Pandemics: Should you plan for another one?

Every single country on this planet is currently affected by the Corona virus pandemic. Not all are affected equally, though. Some are further along in the spread; others have contained their small number of cases. Some have taken severe measures to stop the spread of the disease, while others face devastating death tolls. While some countries are slowly opening up, others took a while to accept the hazard as real in the first place. But no matter what a country did or did not do to control the pandemic, the measures taken are already showing their impact on the economy everywhere. Unemployment rates increase, business owners face bankruptcy, supply chains are interrupted, governments create billions and billions of debt and promises for further support the tax payer is one day asked to pay back.

Been there, done that

We might feel like this is the worst it can get, and that we can check the pandemic box in our risk assessment: been there, done that. But that’s not the case. First and foremost, we are all but through. Scientist warn that a second wave of COVID 19 might hit us in fall, meaning that what we are justslowly gaining back in terms of opening businesses, schools etc. is likely to be shut down again. But even if that never happens: pandemics, and their smaller sisters, epidemics, are quite common. They do not always create impact of such scale – luckily – but there are local outbreaks of diseases all the time. And your business, too, can be affected.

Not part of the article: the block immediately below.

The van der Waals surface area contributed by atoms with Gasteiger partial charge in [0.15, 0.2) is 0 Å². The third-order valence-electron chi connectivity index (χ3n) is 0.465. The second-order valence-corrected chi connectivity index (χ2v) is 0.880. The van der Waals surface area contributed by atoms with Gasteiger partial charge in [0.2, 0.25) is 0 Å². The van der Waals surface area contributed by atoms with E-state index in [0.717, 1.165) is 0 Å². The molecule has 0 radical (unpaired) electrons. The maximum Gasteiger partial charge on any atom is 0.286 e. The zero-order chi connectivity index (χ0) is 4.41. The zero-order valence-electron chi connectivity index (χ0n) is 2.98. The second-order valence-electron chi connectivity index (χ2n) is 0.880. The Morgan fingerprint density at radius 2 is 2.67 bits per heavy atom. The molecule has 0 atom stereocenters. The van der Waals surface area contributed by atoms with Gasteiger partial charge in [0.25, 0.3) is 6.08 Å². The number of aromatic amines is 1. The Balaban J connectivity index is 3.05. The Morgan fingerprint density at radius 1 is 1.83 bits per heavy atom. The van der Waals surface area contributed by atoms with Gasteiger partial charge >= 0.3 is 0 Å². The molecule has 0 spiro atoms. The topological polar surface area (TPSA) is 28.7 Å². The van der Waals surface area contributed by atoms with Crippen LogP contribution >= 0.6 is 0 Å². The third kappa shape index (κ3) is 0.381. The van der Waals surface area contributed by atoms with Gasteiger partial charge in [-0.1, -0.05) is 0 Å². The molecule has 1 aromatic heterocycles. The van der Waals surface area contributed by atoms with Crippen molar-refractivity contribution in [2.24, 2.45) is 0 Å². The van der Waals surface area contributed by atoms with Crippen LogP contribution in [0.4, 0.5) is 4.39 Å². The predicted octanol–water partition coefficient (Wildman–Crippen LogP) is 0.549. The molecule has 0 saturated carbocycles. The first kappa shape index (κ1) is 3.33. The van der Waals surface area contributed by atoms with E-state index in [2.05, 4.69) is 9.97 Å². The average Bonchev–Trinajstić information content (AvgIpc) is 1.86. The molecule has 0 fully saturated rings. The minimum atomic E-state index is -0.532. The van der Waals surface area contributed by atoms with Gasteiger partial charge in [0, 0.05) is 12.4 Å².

So, yes, you should plan for another pandemic, and epidemic. And the current crisis can help us identify what we need to consider.

What is a pandemic and why does it matter?

While an epidemic is a local outbreak of an infectious disease, a pandemic affects the whole world. This doesn’t mean that every single country gets infections, but the disease spread to several countries. When an epidemic turns into a pandemic is called by the WHO. For our emergency management on business level the distinction is usually irrelevant, but national and international agencies’ responsibility is affected. So, when we talk about pandemics in this post, we include epidemics.

A pandemic’s hazardousness is determined by how easy it spreads, how many infected people get sick and how severe the symptoms are, including how many patients die. For known diseases, those numbers are usually well established, and medication or vaccines available. But for new diseases, such as the current COVID 19 pandemic, those numbers are yet to be determined, with knowledge fast evolving and medical research under way. This can be a tough situation for the public to handle, as it may look like even the experts don’t know what to do. In your business, you are the one people look at for guidance. Basic knowledge of what’s going on and how scientists work helps you to stay calm and make confident decisions even if you don’t need all the details.

When creating an emergency plan, include a section of where to turn for information. Include the WHO, your national health department, and your local government. As we cannot judge the medical or epidemiological side of a disease, we have to work along the guidelines provided. Do yourself a favour and stick to that rather than trying to keep up with current developments in medicine if that’s not your zone of genius anyway.

How can a pandemic affect your business?